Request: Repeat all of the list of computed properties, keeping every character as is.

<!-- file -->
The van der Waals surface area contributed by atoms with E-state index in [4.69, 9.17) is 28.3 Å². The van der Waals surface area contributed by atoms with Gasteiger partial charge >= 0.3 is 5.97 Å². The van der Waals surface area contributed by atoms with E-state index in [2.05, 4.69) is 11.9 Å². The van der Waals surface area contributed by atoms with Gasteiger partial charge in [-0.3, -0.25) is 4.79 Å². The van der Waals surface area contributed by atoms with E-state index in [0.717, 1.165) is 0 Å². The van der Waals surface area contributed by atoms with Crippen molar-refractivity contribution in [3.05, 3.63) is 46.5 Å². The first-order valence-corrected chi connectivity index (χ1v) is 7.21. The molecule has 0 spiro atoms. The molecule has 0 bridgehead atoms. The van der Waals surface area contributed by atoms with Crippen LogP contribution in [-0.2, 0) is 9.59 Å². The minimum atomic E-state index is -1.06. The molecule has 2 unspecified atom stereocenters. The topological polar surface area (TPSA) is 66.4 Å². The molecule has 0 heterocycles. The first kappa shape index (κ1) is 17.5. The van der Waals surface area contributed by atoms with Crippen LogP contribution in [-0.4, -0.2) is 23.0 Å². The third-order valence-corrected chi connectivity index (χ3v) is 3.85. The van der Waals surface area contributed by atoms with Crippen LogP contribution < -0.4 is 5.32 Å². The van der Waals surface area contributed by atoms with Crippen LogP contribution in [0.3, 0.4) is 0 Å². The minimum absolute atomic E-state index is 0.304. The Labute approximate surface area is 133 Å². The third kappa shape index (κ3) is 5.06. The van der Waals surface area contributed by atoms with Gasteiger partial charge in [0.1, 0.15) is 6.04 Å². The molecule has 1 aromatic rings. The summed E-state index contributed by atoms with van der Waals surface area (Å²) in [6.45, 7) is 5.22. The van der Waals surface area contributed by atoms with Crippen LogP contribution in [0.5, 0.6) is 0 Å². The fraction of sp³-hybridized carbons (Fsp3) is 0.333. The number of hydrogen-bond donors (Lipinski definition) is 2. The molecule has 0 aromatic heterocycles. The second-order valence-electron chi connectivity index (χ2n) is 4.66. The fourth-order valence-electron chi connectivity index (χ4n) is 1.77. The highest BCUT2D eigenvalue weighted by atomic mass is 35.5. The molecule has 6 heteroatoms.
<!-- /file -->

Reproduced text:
The van der Waals surface area contributed by atoms with E-state index in [4.69, 9.17) is 28.3 Å². The van der Waals surface area contributed by atoms with Gasteiger partial charge >= 0.3 is 5.97 Å². The van der Waals surface area contributed by atoms with E-state index in [2.05, 4.69) is 11.9 Å². The van der Waals surface area contributed by atoms with Gasteiger partial charge in [-0.3, -0.25) is 4.79 Å². The van der Waals surface area contributed by atoms with E-state index in [0.717, 1.165) is 0 Å². The van der Waals surface area contributed by atoms with Crippen molar-refractivity contribution in [3.05, 3.63) is 46.5 Å². The first-order valence-corrected chi connectivity index (χ1v) is 7.21. The molecule has 0 spiro atoms. The molecule has 0 bridgehead atoms. The van der Waals surface area contributed by atoms with Crippen LogP contribution in [-0.2, 0) is 9.59 Å². The minimum atomic E-state index is -1.06. The molecule has 2 unspecified atom stereocenters. The topological polar surface area (TPSA) is 66.4 Å². The molecule has 0 heterocycles. The first kappa shape index (κ1) is 17.5. The van der Waals surface area contributed by atoms with Crippen LogP contribution in [-0.4, -0.2) is 23.0 Å². The third-order valence-corrected chi connectivity index (χ3v) is 3.85. The van der Waals surface area contributed by atoms with Crippen LogP contribution < -0.4 is 5.32 Å². The van der Waals surface area contributed by atoms with Crippen LogP contribution in [0.3, 0.4) is 0 Å². The minimum absolute atomic E-state index is 0.304. The Labute approximate surface area is 133 Å². The third kappa shape index (κ3) is 5.06. The van der Waals surface area contributed by atoms with Gasteiger partial charge in [0.1, 0.15) is 6.04 Å². The molecule has 1 aromatic rings. The summed E-state index contributed by atoms with van der Waals surface area (Å²) in [6.45, 7) is 5.22. The van der Waals surface area contributed by atoms with Crippen LogP contribution in [0.5, 0.6) is 0 Å². The fraction of sp³-hybridized carbons (Fsp3) is 0.333. The number of hydrogen-bond donors (Lipinski definition) is 2. The molecule has 0 aromatic heterocycles. The second-order valence-electron chi connectivity index (χ2n) is 4.66. The fourth-order valence-electron chi connectivity index (χ4n) is 1.77. The highest BCUT2D eigenvalue weighted by atomic mass is 35.5. The molecule has 6 heteroatoms.